What This Cruel War Was Over: Soldiers, Slavery, and the Civil War
Owens, Patricia Ann, The Virginia Magazine of History and Biography
What This Cruel War Was Over: Soldiers, Slavery, and the Civil War * Chandra Manning * New York: Alfred A. Knopf, 2007 * x, 356 pp. * $26.95 cloth; $15.95 paper
Chandra Manning, assistant professor of history at Georgetown University, has writ- ten a stimulating history of the Civil War by presenting the views of common Union and Confederate soldiers. This chronological history of the war focuses not on the military officers nor on the politicians but instead on the men who fought on the front lines, men who sacrificed everything to preserve their way of life and their ideals about America.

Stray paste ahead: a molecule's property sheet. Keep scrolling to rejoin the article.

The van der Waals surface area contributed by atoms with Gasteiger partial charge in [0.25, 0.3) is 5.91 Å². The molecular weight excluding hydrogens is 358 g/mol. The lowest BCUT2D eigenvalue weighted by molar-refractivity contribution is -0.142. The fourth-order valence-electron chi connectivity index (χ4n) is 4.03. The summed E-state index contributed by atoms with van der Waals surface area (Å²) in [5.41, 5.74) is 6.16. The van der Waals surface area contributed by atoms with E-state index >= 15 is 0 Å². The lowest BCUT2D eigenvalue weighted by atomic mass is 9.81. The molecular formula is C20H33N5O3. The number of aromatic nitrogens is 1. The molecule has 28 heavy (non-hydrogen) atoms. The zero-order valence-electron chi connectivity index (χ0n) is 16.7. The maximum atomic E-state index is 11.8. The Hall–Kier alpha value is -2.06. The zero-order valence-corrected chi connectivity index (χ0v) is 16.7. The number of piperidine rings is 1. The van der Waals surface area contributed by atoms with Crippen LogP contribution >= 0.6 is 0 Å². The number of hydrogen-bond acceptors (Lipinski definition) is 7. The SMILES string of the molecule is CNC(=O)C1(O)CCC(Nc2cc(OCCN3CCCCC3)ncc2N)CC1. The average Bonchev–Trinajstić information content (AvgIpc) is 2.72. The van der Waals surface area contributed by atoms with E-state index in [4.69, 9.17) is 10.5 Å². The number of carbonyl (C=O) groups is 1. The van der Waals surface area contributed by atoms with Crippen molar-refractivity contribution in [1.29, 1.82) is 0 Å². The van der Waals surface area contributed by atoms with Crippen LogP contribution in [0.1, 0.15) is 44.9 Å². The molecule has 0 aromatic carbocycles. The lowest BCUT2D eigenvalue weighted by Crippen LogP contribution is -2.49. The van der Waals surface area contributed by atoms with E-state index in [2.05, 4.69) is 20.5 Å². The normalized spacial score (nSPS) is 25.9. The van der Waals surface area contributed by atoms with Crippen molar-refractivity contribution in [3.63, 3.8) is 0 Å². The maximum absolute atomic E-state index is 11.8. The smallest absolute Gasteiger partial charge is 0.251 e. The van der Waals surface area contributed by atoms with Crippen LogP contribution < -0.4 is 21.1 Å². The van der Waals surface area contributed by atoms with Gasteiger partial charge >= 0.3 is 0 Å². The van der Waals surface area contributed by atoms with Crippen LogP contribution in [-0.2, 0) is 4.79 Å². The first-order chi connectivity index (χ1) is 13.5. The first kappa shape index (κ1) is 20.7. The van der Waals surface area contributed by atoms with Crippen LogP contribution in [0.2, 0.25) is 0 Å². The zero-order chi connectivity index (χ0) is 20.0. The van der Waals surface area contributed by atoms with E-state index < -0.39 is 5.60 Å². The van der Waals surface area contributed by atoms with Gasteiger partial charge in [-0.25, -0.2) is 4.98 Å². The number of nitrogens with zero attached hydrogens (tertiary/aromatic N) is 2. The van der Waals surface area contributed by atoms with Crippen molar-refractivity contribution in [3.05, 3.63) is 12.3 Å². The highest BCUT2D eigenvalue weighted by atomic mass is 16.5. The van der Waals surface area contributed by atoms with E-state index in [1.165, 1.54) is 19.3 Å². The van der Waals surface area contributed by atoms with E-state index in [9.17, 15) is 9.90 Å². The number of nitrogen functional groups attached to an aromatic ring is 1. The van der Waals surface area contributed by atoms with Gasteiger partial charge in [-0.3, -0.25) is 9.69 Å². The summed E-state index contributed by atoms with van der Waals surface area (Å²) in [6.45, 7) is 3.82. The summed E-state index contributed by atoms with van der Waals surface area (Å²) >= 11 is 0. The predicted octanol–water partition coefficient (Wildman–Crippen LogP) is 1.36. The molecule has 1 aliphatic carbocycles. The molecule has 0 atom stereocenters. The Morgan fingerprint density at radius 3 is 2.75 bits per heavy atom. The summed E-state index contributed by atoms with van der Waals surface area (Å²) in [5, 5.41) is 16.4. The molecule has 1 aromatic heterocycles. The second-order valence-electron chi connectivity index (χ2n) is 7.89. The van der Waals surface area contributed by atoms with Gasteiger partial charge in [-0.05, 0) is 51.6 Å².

Divided into six chapters, the book begins with Abraham Lincoln's election in 1 860 and the call to arms after the Confederacy fired upon Fort Sumter. Chapter rwo looks at events of 1862 and elucidates Union soldiers' desires to maintain their republican form of government and their growing recognirion that slavery was the greatest threat to its existence. Confederate soldiers believed that the abolition of slavery jeopardized their way of life-the importance of social order and white men's ability to protect their families. The Emancipation Proclamation in 1863 and black enlistments in the Union army had a profound affect on Union soldiers' views toward the war and their growing realization and acceptance that it was being fought to abolish slavery. Manning, in chapter three, refers to this as "[t]he revolution of 1862-63" (p. 85). Chapter four analyzes the second half of 1 863 when Confederates took the war into Union territory. Defeated at Gettysburg and Vicksburg, Confederate soldiers nonetheless held to the belief that they were bound to win the war because God was on their side; slavery was divinely ordained. Chapter five reflects Union soldiers' increasing grasp of the intertwining goals of the abolition of slavery and preservation of the Union. …